Glycoprotein Composition of the Taenia Taeniaeformis Strobilocercus Surface Tegument : Scolex Versus Bladder
Thesis - University Access Only
Master of Science (MS)
Department / School
Biology and Microbiology
The strobilocercus stage of the cat tapeworm, Taenia taeniaeformis, is surrounded by a single syncytial sheet of cytoplasm, called the tegument. The outer cellular membrane of the tegument covers both the scolex/strobila (SIS) and the bladder portions of the strobilocercus, but only the SIS region is resistant to intestinal digestion. It has been suggested that the glycocalyx, the surface-exposed glycoconjugates of the outer membrane, may serve to insulate underlying surface membrane components from digestion. In Chapter I of this study, we used lectin binding to test the hypothesis that the glycocalyx of the SIS is different from that of the bladder and that this may serve as the resistance mechanism of the SIS to digestion. Biotin-labeled lectins with an avidin-glucose oxidase detection system were applied to whole strobilocerci and fluorescein isothiocyanate (FITC)-conjugated lectins were applied to 1 μm epon-araldite plastic sections of strobilocerci. Lectin-specific binding and distribution indicated the presence of some surface sugar components of the SIS region that were not present on the bladder. Lectins bound to either both regions of the strobilocerci, to the SIS regions only, or did not bind at all. The restriction of some glycoconjugates to the glycocalyx of the SIS is consistent with our hypothesis. The purpose of the experiments included in the second chapter of this thesis was to examine the differences between the glycoprotein components of the bladder membrane and those of the SIS. A technique for isolating the tegument from T. taeniaeformis strobilocerci using a 0.1 % digitonin solution has been described by Mills et al. (1984). As part of our objective, it was necessary to modify the Mills et al. (1984) technique slightly to isolate the tegument separately from each of the morphological regions of the strobilocerci. Our initial attempts to replicate the Mills et al. (1984) stripping experiment using intact strobilocerci resulted in collapsed bladders during the vortexing step. Therefore, attempts were made to use stripping conditions for the bladder that were less aggressive than for the strobila portions. For these studies, bladder and S/S portions were cut from the strobilocerci, and the pseudostrobila portions were discarded. For the remainder of the study, the bladder portions were incubated for 10 min and not vortexed. Scanning electron microscopy (SEM) and light microscopy of plastic sections were used to evaluate the degree of tegumental stripping achieved under each condition. The isolated tegumental membranes were separated by sodium dodecyl sulfate polyacrylamide electrophoresis (SDS-P AGE), and the proteins were visualized with Coomassie blue staining. Our results suggest that there are many shared proteins between the regions, with 26 major proteins present in the intact strobilocerci. Out of the total proteins, only two major bands were present in the separated bladder and strobili portions, but not in the intact strobilocerci. Surprisingly, even the isolated proteins from the bladder and strobila regions were very similar, sharing 22 out of 29 bands. To characterize the glycan portion of the glycoproteins in our study, the proteins were blotted onto polyvinylidene difluoride (PVDF) membranes and incubated with biotinylated lectins. Using Western blot analysis with lectins, we determined that the majority of the tegumental proteins were glycosylated to some degree. Some of the lectins bound to many of the tegumental proteins (e.g., concanavalin A), but others bound to very few proteins ( e.g., Ulex europaeus I). Of particular interest to our hypothesis was soybean agglutinin which bound to a 7. 5 kDa protein only from the SIS region, but not from the bladder region. The presence of glycosylated proteins unique to the S/S region is consistent with our hypothesis that complex sugars of the glycocalyx may be involved in the mechanisms of resistance to digestion, and these glycoproteins should be the focus of further studies of this mechanism.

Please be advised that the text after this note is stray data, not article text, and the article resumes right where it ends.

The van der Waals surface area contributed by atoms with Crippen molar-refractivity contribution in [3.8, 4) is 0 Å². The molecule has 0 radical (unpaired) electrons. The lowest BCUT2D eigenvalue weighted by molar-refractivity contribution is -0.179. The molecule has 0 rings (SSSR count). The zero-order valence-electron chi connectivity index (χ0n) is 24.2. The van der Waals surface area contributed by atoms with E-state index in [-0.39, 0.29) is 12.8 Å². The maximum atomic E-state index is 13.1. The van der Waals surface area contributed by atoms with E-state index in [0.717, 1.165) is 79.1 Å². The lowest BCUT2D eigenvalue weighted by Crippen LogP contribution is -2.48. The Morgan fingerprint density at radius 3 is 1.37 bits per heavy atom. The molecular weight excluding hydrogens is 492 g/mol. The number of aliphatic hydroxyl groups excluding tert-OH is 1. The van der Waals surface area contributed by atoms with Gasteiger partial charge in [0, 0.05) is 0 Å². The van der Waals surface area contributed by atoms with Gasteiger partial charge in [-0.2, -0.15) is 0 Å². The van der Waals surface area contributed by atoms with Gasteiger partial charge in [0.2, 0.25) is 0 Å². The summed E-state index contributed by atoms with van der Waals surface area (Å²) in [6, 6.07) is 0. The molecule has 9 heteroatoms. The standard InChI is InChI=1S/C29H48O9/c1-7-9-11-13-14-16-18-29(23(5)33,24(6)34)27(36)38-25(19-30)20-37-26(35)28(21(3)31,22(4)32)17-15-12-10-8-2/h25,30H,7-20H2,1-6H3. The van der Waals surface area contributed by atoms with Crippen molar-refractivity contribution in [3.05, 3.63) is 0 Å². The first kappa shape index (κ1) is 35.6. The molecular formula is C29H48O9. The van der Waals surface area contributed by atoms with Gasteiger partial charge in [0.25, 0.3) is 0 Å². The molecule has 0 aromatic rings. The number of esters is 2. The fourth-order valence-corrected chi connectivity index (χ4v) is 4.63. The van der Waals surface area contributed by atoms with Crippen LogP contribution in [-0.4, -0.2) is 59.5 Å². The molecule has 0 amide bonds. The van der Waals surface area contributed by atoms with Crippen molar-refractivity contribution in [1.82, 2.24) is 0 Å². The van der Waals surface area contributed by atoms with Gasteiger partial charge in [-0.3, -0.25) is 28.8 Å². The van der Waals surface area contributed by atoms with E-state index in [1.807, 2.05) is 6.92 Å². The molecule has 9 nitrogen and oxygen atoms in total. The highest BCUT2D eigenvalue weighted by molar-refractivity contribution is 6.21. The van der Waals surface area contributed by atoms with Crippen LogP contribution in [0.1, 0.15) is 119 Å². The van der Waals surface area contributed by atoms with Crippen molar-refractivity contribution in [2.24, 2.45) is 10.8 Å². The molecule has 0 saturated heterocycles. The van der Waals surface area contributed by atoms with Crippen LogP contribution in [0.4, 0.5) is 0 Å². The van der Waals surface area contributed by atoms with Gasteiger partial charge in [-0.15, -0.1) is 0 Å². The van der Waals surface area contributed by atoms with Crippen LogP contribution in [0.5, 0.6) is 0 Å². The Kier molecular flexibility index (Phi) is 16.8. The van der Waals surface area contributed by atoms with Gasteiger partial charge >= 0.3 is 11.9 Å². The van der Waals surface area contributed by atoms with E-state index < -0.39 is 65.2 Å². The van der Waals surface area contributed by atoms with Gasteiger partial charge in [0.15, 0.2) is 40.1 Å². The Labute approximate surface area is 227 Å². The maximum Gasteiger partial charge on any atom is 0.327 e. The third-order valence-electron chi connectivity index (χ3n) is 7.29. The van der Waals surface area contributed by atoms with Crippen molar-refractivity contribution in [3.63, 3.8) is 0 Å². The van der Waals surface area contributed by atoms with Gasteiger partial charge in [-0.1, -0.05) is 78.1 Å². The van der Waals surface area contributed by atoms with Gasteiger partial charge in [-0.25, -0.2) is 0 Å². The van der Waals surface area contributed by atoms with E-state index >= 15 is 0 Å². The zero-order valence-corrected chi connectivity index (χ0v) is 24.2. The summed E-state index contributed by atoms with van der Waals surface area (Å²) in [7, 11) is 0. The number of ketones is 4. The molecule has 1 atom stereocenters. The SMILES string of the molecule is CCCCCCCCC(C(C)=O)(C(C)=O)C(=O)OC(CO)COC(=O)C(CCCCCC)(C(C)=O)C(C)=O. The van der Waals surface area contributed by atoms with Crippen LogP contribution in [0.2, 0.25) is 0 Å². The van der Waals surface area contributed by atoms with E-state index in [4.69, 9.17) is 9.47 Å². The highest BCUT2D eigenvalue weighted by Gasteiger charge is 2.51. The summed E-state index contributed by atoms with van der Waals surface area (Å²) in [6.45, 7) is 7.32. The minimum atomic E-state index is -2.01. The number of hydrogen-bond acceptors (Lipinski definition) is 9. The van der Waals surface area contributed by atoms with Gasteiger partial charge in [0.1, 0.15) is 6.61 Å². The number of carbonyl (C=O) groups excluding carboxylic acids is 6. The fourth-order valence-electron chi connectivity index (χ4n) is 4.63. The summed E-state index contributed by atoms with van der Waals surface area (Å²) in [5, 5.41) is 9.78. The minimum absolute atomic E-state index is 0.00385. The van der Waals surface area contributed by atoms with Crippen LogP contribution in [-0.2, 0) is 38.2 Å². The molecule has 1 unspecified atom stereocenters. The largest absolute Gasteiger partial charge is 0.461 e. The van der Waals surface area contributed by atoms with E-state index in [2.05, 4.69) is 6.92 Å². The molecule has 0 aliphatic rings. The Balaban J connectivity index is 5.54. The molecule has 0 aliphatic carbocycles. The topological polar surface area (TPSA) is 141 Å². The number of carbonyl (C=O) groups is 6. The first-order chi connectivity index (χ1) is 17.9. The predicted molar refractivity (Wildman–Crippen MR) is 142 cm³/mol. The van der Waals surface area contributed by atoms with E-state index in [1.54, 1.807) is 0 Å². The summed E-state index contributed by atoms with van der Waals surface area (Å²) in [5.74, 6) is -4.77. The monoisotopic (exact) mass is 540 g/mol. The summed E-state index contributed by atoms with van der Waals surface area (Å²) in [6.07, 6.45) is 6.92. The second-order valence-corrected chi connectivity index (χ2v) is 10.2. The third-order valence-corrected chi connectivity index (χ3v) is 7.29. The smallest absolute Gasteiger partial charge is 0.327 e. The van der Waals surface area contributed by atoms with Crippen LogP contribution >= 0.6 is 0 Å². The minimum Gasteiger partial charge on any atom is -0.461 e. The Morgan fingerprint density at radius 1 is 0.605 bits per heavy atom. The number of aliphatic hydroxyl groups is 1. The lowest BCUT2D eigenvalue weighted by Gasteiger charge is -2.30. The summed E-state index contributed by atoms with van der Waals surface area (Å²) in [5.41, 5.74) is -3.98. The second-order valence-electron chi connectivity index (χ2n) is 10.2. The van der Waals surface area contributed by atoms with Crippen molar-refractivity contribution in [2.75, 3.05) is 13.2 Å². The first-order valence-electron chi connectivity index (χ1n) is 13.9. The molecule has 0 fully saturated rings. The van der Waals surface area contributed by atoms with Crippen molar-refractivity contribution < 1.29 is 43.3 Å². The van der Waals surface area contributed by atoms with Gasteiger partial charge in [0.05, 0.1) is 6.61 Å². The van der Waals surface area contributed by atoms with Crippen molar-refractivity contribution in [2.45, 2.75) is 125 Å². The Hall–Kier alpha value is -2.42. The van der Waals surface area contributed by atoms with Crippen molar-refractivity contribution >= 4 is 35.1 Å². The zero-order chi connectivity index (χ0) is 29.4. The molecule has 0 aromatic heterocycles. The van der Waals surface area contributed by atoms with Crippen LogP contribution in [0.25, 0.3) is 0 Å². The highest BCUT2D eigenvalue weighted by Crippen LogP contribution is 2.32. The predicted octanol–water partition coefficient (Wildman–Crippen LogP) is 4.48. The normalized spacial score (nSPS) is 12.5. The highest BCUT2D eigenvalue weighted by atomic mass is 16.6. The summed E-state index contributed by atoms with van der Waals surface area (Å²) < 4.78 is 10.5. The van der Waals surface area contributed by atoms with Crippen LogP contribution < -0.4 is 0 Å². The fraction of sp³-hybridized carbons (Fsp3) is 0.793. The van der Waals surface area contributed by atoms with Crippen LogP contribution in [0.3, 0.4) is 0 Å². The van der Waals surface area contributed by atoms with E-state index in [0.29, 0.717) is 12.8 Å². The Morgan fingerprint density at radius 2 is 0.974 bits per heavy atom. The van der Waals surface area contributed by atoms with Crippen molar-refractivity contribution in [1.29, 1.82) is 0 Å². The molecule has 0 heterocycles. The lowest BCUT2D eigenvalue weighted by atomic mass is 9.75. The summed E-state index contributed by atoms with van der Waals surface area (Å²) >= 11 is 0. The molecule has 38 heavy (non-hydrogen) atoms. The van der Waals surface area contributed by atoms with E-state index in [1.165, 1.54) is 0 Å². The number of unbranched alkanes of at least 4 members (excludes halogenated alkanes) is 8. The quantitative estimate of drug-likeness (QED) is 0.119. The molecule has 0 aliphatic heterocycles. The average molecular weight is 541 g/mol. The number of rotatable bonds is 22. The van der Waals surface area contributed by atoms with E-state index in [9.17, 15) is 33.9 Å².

Library of Congress Subject Headings
Taenia taeniaeformis Cats -- Parasites Glycoproteins
Number of Pages
South Dakota State University
Olson, Erik Jarl, "Glycoprotein Composition of the Taenia Taeniaeformis Strobilocercus Surface Tegument : Scolex Versus Bladder" (1998). Electronic Theses and Dissertations. 505.